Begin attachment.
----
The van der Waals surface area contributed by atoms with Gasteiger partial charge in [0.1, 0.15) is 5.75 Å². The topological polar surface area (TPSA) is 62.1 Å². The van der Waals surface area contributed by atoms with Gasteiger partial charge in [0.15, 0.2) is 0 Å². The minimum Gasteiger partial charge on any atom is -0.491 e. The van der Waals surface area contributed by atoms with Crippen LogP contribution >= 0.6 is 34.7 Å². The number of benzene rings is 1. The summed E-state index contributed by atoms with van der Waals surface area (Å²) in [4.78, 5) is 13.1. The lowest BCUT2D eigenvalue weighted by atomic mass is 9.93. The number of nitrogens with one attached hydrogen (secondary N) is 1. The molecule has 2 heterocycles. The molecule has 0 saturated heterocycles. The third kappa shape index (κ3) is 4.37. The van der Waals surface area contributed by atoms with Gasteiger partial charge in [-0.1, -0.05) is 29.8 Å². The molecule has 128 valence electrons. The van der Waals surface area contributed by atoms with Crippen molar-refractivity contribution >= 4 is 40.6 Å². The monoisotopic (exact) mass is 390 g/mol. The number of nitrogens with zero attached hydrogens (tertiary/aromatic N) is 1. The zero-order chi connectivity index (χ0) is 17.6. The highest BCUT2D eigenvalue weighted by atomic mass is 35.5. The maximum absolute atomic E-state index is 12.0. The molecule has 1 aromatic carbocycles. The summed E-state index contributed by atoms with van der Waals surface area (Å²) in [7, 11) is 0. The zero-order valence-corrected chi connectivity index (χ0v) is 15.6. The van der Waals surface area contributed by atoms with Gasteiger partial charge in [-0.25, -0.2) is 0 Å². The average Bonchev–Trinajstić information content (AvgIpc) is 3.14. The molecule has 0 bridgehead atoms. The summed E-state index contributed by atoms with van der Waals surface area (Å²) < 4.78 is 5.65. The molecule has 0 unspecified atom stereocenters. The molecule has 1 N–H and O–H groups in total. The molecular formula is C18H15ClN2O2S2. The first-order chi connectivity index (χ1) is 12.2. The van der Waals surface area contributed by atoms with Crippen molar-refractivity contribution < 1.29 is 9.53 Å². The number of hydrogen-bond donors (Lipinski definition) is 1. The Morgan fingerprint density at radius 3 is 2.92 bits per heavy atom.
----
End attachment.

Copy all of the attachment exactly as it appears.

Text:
The van der Waals surface area contributed by atoms with Gasteiger partial charge in [0.1, 0.15) is 5.75 Å². The topological polar surface area (TPSA) is 62.1 Å². The van der Waals surface area contributed by atoms with Gasteiger partial charge in [0.15, 0.2) is 0 Å². The minimum Gasteiger partial charge on any atom is -0.491 e. The van der Waals surface area contributed by atoms with Crippen LogP contribution >= 0.6 is 34.7 Å². The number of benzene rings is 1. The summed E-state index contributed by atoms with van der Waals surface area (Å²) in [4.78, 5) is 13.1. The lowest BCUT2D eigenvalue weighted by atomic mass is 9.93. The number of nitrogens with one attached hydrogen (secondary N) is 1. The molecule has 2 heterocycles. The molecule has 0 saturated heterocycles. The third kappa shape index (κ3) is 4.37. The van der Waals surface area contributed by atoms with Gasteiger partial charge in [-0.1, -0.05) is 29.8 Å². The molecule has 128 valence electrons. The van der Waals surface area contributed by atoms with Crippen molar-refractivity contribution >= 4 is 40.6 Å². The monoisotopic (exact) mass is 390 g/mol. The number of nitrogens with zero attached hydrogens (tertiary/aromatic N) is 1. The zero-order chi connectivity index (χ0) is 17.6. The highest BCUT2D eigenvalue weighted by atomic mass is 35.5. The maximum absolute atomic E-state index is 12.0. The molecule has 1 aromatic carbocycles. The summed E-state index contributed by atoms with van der Waals surface area (Å²) in [7, 11) is 0. The zero-order valence-corrected chi connectivity index (χ0v) is 15.6. The van der Waals surface area contributed by atoms with Gasteiger partial charge in [-0.25, -0.2) is 0 Å². The average Bonchev–Trinajstić information content (AvgIpc) is 3.14. The molecule has 0 bridgehead atoms. The summed E-state index contributed by atoms with van der Waals surface area (Å²) < 4.78 is 5.65. The molecule has 0 unspecified atom stereocenters. The molecule has 1 N–H and O–H groups in total. The molecular formula is C18H15ClN2O2S2. The first-order chi connectivity index (χ1) is 12.2. The van der Waals surface area contributed by atoms with Crippen molar-refractivity contribution < 1.29 is 9.53 Å². The number of hydrogen-bond donors (Lipinski definition) is 1. The Morgan fingerprint density at radius 3 is 2.92 bits per heavy atom.